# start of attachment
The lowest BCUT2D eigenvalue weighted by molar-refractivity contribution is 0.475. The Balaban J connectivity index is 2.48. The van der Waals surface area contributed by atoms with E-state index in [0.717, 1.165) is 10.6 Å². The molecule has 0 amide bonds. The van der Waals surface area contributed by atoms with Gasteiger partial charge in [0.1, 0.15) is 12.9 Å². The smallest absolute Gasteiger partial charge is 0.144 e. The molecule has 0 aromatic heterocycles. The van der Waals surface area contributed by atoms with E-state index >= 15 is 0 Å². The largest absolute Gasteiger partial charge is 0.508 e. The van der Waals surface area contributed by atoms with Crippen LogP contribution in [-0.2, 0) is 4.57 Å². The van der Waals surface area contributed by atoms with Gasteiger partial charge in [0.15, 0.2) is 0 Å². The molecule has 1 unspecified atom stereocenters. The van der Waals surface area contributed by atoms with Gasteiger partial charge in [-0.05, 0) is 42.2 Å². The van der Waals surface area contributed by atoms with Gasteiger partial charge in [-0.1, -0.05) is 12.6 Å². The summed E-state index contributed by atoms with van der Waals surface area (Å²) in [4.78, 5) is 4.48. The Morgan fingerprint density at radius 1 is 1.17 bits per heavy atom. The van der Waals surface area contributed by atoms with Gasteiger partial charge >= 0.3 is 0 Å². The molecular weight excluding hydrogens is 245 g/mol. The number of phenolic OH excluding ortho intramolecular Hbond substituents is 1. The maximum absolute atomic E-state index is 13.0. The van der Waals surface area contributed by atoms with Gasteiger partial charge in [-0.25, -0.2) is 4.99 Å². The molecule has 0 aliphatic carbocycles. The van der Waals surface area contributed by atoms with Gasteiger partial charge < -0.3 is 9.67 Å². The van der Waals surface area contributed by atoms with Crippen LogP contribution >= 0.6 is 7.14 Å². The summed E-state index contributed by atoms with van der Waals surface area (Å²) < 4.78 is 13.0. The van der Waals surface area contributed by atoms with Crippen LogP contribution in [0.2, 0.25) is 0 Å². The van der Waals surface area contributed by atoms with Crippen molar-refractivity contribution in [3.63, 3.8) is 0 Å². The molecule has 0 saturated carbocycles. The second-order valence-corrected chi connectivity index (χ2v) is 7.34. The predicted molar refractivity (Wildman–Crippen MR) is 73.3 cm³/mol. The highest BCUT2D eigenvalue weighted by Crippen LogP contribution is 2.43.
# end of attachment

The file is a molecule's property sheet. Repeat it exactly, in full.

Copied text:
The lowest BCUT2D eigenvalue weighted by molar-refractivity contribution is 0.475. The Balaban J connectivity index is 2.48. The van der Waals surface area contributed by atoms with E-state index in [0.717, 1.165) is 10.6 Å². The molecule has 0 amide bonds. The van der Waals surface area contributed by atoms with Gasteiger partial charge in [0.1, 0.15) is 12.9 Å². The smallest absolute Gasteiger partial charge is 0.144 e. The molecule has 0 aromatic heterocycles. The van der Waals surface area contributed by atoms with E-state index >= 15 is 0 Å². The largest absolute Gasteiger partial charge is 0.508 e. The van der Waals surface area contributed by atoms with Crippen LogP contribution in [-0.2, 0) is 4.57 Å². The van der Waals surface area contributed by atoms with Gasteiger partial charge in [0.15, 0.2) is 0 Å². The molecule has 1 unspecified atom stereocenters. The van der Waals surface area contributed by atoms with Gasteiger partial charge in [-0.05, 0) is 42.2 Å². The van der Waals surface area contributed by atoms with Gasteiger partial charge in [-0.1, -0.05) is 12.6 Å². The summed E-state index contributed by atoms with van der Waals surface area (Å²) in [4.78, 5) is 4.48. The Morgan fingerprint density at radius 1 is 1.17 bits per heavy atom. The van der Waals surface area contributed by atoms with Gasteiger partial charge >= 0.3 is 0 Å². The molecular weight excluding hydrogens is 245 g/mol. The number of phenolic OH excluding ortho intramolecular Hbond substituents is 1. The maximum absolute atomic E-state index is 13.0. The van der Waals surface area contributed by atoms with Gasteiger partial charge in [-0.25, -0.2) is 4.99 Å². The molecule has 0 aliphatic carbocycles. The van der Waals surface area contributed by atoms with Gasteiger partial charge < -0.3 is 9.67 Å². The van der Waals surface area contributed by atoms with Crippen LogP contribution >= 0.6 is 7.14 Å². The summed E-state index contributed by atoms with van der Waals surface area (Å²) < 4.78 is 13.0. The van der Waals surface area contributed by atoms with Crippen LogP contribution in [0.2, 0.25) is 0 Å². The van der Waals surface area contributed by atoms with Crippen molar-refractivity contribution in [3.63, 3.8) is 0 Å². The molecule has 0 saturated carbocycles. The second-order valence-corrected chi connectivity index (χ2v) is 7.34. The predicted molar refractivity (Wildman–Crippen MR) is 73.3 cm³/mol. The highest BCUT2D eigenvalue weighted by Crippen LogP contribution is 2.43.